scaryclown Mon 07-Nov-16 19:48:52

If you do do it, its another thing for them to factor in if the want you to leave..as then they can't guarantee the payments grin the power is with you as they would have to agree mutually a payment plan.

a £900 present though might be a mutual decision..if it essentially 'a computer' need might be met by less when it actually comes to it.. so don't want to advuse either way ...confused

ApproachingATunnel Mon 07-Nov-16 19:50:53

I would not do it purely because £900 is an awful lot of money for a present! Does he get you gifts on equivalent value?..

mammybops Mon 07-Nov-16 19:51:23

Be careful and check the new tax changes first. The last update I read basically stopped anything apart from childcare and pension from having a tax breaks through salary schemes so you might get hit with a huge BIK (Benefit In Kind) tax bill.

Cocklodger Mon 07-Nov-16 19:52:23

I think I'd either
A- leave it or
B- pay it off in bigger chunks, ie over a year or 18 months if thats possible, financially and with the agreement?
I'd never feel comfortable taking out such a long term loan, from anyone.

whirlwinds Mon 07-Nov-16 20:26:29

For one of those I would go for it smile Nice gift :D

HermioneWeasley Mon 07-Nov-16 20:29:34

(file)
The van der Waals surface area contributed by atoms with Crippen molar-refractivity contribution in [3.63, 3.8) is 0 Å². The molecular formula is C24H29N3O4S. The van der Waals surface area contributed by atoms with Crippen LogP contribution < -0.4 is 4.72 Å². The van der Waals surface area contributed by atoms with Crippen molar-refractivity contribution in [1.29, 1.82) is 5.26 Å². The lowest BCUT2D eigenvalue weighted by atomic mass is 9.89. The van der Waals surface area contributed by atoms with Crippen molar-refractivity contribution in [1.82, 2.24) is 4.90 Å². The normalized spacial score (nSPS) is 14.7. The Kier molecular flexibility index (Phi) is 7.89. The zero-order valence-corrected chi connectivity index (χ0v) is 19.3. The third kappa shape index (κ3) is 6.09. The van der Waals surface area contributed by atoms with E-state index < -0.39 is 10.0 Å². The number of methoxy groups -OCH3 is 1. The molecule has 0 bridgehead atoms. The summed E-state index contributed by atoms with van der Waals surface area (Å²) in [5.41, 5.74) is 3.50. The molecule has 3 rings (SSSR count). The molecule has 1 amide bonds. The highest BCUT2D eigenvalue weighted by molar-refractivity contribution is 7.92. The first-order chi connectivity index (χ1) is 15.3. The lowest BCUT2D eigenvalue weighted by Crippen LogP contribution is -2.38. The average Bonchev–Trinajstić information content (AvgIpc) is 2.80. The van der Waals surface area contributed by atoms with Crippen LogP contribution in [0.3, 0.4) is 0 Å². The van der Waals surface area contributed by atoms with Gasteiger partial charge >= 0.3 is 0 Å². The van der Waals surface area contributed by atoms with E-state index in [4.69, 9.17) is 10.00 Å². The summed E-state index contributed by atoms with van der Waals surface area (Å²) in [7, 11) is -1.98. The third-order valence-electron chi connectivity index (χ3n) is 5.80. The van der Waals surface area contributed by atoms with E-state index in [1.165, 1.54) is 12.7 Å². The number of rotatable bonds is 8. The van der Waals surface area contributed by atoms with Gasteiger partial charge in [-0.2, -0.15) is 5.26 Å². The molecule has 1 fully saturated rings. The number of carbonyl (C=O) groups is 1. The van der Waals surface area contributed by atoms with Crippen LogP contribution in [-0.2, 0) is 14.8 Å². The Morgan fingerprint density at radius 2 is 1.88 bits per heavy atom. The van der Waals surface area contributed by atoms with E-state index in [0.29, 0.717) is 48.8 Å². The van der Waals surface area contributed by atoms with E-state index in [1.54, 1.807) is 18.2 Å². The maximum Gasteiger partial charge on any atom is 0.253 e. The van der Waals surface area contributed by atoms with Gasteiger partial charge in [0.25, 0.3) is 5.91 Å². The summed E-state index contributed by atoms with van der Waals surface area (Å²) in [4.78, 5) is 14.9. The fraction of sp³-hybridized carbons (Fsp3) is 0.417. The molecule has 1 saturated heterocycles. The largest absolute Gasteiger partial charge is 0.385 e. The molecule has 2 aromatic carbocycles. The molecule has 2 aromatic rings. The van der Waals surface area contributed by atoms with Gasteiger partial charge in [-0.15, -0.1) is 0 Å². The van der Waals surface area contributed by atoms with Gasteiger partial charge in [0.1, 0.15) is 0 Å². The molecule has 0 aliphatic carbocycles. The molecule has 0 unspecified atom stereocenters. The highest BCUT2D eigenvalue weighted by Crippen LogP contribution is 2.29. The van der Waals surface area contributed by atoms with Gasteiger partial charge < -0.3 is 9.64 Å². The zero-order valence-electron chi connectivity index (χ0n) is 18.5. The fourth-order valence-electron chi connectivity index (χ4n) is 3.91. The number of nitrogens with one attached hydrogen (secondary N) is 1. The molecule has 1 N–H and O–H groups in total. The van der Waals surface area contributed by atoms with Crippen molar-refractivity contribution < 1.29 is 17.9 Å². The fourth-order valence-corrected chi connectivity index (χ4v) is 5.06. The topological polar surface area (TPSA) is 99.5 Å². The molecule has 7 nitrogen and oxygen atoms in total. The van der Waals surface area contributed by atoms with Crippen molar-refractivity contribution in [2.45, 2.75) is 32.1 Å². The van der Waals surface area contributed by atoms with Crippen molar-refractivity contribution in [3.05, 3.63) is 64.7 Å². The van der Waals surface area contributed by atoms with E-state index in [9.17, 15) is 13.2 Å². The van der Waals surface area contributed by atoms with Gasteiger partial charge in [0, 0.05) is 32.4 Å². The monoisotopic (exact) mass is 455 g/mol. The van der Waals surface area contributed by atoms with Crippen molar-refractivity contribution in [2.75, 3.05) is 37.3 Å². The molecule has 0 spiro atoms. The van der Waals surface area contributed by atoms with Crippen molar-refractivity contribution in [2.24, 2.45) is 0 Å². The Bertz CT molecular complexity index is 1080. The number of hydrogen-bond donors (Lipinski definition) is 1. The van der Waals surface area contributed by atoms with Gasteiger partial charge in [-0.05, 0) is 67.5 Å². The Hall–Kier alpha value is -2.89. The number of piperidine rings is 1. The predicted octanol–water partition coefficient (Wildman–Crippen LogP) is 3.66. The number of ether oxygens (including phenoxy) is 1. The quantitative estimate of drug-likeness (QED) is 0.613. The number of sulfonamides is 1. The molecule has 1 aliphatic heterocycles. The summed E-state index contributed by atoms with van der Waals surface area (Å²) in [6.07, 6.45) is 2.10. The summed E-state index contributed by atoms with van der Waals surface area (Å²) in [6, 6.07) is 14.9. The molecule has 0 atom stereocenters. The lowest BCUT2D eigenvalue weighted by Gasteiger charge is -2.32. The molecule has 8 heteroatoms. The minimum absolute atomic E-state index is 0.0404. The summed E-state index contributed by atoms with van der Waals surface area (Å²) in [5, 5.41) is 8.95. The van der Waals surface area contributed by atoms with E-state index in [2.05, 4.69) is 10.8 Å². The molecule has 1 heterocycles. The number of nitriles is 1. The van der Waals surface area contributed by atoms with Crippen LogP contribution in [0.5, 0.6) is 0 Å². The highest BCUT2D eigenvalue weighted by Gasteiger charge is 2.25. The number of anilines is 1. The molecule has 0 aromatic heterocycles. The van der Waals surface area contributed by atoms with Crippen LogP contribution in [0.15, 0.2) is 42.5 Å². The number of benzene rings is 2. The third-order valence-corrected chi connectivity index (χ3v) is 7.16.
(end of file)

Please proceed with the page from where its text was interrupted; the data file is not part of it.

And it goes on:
I think it will be a taxable benefit - if you take that into account is it still a good price?

anyname123 Mon 07-Nov-16 20:32:17

These things can really cocktail up your pension cotributions I've been told, by someone clever and adult who u derating fs this stuff, ulike me.

Loaferloveforyou Mon 07-Nov-16 20:45:29

Yes, your pension contributions can be based on your salary after sacrifice and also any earnings related benefit will be affected.

However, given the value over 36 months this may make little difference to you (or it might who knowsgrin)

4yoniD Mon 07-Nov-16 20:52:59

I hate surface pros. Sure they look good, but they are a complete sealed unit (no screws, cannot be opened). The battery will run down so it won't hold charge in one to two years and it can't be replaced. If you drop it, Microsoft will not - as far as I know - replace the glass; It will be a replacement unit. So bye-bye harddrive. Also if the harddrive fails you can't easily remove it and slave it off to recover data. If you do get one, don't count on it lasting years and do backup data religiously.

By way of background, I work on an IT helpdesk and in the company we have a variety of HP laptops and Surface Pros. We now only let people order a surface pro after we have had a discussion with them about the problems - most people then go for one of the other devices!

user1473509591 Mon 07-Nov-16 20:55:49

Wow 4yoni, thankyou for the review! Can you recommend anything else? '

user1472419718 Mon 07-Nov-16 21:04:00

If he doesn't need one now, why don't you save up until you can afford one.

Why don't you just put away £25 a month and in 3 years buy him one (or whatever the equivalent is in 3 years). If you put it in a savings account you might even get a few pennies interest (I know, wishful thinking)